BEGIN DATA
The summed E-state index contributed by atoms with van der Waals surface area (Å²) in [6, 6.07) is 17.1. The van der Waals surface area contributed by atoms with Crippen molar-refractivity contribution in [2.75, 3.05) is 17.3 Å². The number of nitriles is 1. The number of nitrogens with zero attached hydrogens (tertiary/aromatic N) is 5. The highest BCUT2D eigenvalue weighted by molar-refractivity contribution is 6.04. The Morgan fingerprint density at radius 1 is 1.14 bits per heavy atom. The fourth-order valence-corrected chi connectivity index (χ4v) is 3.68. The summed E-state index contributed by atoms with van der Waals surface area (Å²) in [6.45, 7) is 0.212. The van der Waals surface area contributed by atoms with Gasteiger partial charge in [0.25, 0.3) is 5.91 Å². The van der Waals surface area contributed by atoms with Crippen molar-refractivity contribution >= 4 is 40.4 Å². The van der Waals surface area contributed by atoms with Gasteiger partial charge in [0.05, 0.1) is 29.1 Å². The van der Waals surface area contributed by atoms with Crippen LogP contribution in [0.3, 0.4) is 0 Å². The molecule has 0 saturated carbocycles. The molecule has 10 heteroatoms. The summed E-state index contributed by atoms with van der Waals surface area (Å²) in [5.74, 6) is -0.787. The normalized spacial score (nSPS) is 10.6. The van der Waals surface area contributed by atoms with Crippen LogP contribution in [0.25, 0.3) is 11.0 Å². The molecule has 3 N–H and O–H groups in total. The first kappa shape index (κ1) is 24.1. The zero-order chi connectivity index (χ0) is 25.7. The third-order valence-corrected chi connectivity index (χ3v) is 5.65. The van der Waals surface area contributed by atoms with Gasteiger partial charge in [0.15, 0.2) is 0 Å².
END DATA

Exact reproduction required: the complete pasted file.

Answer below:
The summed E-state index contributed by atoms with van der Waals surface area (Å²) in [6, 6.07) is 17.1. The van der Waals surface area contributed by atoms with Crippen molar-refractivity contribution in [2.75, 3.05) is 17.3 Å². The number of nitriles is 1. The number of nitrogens with zero attached hydrogens (tertiary/aromatic N) is 5. The highest BCUT2D eigenvalue weighted by molar-refractivity contribution is 6.04. The Morgan fingerprint density at radius 1 is 1.14 bits per heavy atom. The fourth-order valence-corrected chi connectivity index (χ4v) is 3.68. The summed E-state index contributed by atoms with van der Waals surface area (Å²) in [6.45, 7) is 0.212. The van der Waals surface area contributed by atoms with Gasteiger partial charge in [0.25, 0.3) is 5.91 Å². The van der Waals surface area contributed by atoms with Crippen molar-refractivity contribution >= 4 is 40.4 Å². The van der Waals surface area contributed by atoms with Gasteiger partial charge in [0.05, 0.1) is 29.1 Å². The van der Waals surface area contributed by atoms with Crippen LogP contribution in [0.3, 0.4) is 0 Å². The molecule has 0 saturated carbocycles. The molecule has 10 heteroatoms. The summed E-state index contributed by atoms with van der Waals surface area (Å²) in [5.74, 6) is -0.787. The normalized spacial score (nSPS) is 10.6. The van der Waals surface area contributed by atoms with Crippen LogP contribution in [0.25, 0.3) is 11.0 Å². The molecule has 3 N–H and O–H groups in total. The first kappa shape index (κ1) is 24.1. The zero-order chi connectivity index (χ0) is 25.7. The third-order valence-corrected chi connectivity index (χ3v) is 5.65. The van der Waals surface area contributed by atoms with Gasteiger partial charge in [0.15, 0.2) is 0 Å².